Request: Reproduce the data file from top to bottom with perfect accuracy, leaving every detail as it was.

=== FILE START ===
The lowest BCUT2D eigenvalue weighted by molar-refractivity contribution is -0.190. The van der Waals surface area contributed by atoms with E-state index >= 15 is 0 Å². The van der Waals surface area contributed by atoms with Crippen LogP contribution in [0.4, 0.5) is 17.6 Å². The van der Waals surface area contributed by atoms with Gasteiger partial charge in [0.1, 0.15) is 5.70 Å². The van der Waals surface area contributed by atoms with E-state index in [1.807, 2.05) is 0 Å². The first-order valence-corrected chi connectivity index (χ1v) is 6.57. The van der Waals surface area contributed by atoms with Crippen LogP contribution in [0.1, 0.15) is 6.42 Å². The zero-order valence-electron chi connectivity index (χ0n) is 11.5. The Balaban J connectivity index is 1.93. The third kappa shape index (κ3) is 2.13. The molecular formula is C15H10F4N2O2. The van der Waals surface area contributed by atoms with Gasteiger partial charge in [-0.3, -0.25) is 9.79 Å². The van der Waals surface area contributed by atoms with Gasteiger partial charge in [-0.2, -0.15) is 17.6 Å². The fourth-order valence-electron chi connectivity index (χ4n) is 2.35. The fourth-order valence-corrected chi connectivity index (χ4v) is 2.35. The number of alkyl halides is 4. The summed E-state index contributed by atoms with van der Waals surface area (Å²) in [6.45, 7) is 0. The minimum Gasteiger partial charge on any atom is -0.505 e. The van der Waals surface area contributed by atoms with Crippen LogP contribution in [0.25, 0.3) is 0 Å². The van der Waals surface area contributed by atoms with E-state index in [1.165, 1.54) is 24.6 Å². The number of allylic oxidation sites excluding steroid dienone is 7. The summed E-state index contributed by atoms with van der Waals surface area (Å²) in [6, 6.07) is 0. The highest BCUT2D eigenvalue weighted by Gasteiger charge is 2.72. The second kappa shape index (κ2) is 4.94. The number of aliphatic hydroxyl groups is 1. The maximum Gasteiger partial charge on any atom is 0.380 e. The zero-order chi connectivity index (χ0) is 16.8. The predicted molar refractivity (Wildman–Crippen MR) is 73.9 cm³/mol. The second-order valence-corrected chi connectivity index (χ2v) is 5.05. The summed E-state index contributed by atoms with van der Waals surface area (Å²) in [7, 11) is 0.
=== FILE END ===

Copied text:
The lowest BCUT2D eigenvalue weighted by molar-refractivity contribution is -0.190. The van der Waals surface area contributed by atoms with E-state index >= 15 is 0 Å². The van der Waals surface area contributed by atoms with Crippen LogP contribution in [0.4, 0.5) is 17.6 Å². The van der Waals surface area contributed by atoms with Gasteiger partial charge in [0.1, 0.15) is 5.70 Å². The van der Waals surface area contributed by atoms with E-state index in [1.807, 2.05) is 0 Å². The first-order valence-corrected chi connectivity index (χ1v) is 6.57. The van der Waals surface area contributed by atoms with Crippen LogP contribution in [0.1, 0.15) is 6.42 Å². The zero-order valence-electron chi connectivity index (χ0n) is 11.5. The Balaban J connectivity index is 1.93. The third kappa shape index (κ3) is 2.13. The molecular formula is C15H10F4N2O2. The van der Waals surface area contributed by atoms with Gasteiger partial charge in [-0.3, -0.25) is 9.79 Å². The van der Waals surface area contributed by atoms with Gasteiger partial charge in [-0.2, -0.15) is 17.6 Å². The fourth-order valence-electron chi connectivity index (χ4n) is 2.35. The fourth-order valence-corrected chi connectivity index (χ4v) is 2.35. The number of alkyl halides is 4. The summed E-state index contributed by atoms with van der Waals surface area (Å²) in [6.45, 7) is 0. The minimum Gasteiger partial charge on any atom is -0.505 e. The van der Waals surface area contributed by atoms with Crippen LogP contribution in [0.25, 0.3) is 0 Å². The van der Waals surface area contributed by atoms with E-state index in [1.165, 1.54) is 24.6 Å². The number of allylic oxidation sites excluding steroid dienone is 7. The summed E-state index contributed by atoms with van der Waals surface area (Å²) in [6, 6.07) is 0. The highest BCUT2D eigenvalue weighted by Gasteiger charge is 2.72. The second kappa shape index (κ2) is 4.94. The number of aliphatic hydroxyl groups is 1. The maximum Gasteiger partial charge on any atom is 0.380 e. The zero-order chi connectivity index (χ0) is 16.8. The predicted molar refractivity (Wildman–Crippen MR) is 73.9 cm³/mol. The second-order valence-corrected chi connectivity index (χ2v) is 5.05. The summed E-state index contributed by atoms with van der Waals surface area (Å²) in [7, 11) is 0.